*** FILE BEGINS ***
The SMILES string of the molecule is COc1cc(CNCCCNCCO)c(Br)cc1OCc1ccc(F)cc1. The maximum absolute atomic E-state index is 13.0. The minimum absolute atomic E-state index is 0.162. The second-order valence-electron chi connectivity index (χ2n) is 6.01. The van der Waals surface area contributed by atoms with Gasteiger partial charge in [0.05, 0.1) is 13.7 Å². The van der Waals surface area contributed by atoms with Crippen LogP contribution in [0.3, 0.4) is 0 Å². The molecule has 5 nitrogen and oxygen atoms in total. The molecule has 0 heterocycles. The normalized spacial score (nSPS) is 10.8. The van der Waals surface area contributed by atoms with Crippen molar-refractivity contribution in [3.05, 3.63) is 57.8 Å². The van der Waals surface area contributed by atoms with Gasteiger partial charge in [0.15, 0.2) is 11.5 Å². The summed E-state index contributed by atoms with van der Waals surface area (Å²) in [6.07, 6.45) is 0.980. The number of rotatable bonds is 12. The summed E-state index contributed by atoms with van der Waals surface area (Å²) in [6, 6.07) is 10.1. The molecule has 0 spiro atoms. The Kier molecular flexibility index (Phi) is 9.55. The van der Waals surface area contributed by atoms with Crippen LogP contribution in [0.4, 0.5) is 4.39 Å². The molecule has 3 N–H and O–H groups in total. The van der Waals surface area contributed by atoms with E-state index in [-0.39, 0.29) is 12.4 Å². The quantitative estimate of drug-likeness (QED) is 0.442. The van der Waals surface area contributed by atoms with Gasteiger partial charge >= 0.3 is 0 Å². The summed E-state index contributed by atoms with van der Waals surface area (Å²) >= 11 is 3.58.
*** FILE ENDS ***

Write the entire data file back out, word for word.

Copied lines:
The SMILES string of the molecule is COc1cc(CNCCCNCCO)c(Br)cc1OCc1ccc(F)cc1. The maximum absolute atomic E-state index is 13.0. The minimum absolute atomic E-state index is 0.162. The second-order valence-electron chi connectivity index (χ2n) is 6.01. The van der Waals surface area contributed by atoms with Gasteiger partial charge in [0.05, 0.1) is 13.7 Å². The van der Waals surface area contributed by atoms with Crippen LogP contribution in [0.3, 0.4) is 0 Å². The molecule has 5 nitrogen and oxygen atoms in total. The molecule has 0 heterocycles. The normalized spacial score (nSPS) is 10.8. The van der Waals surface area contributed by atoms with Crippen molar-refractivity contribution in [3.05, 3.63) is 57.8 Å². The van der Waals surface area contributed by atoms with Gasteiger partial charge in [0.15, 0.2) is 11.5 Å². The summed E-state index contributed by atoms with van der Waals surface area (Å²) in [6.07, 6.45) is 0.980. The number of rotatable bonds is 12. The summed E-state index contributed by atoms with van der Waals surface area (Å²) in [6, 6.07) is 10.1. The molecule has 0 spiro atoms. The Kier molecular flexibility index (Phi) is 9.55. The van der Waals surface area contributed by atoms with Crippen LogP contribution in [0.4, 0.5) is 4.39 Å². The molecule has 3 N–H and O–H groups in total. The van der Waals surface area contributed by atoms with E-state index in [-0.39, 0.29) is 12.4 Å². The quantitative estimate of drug-likeness (QED) is 0.442. The van der Waals surface area contributed by atoms with Gasteiger partial charge >= 0.3 is 0 Å². The summed E-state index contributed by atoms with van der Waals surface area (Å²) >= 11 is 3.58.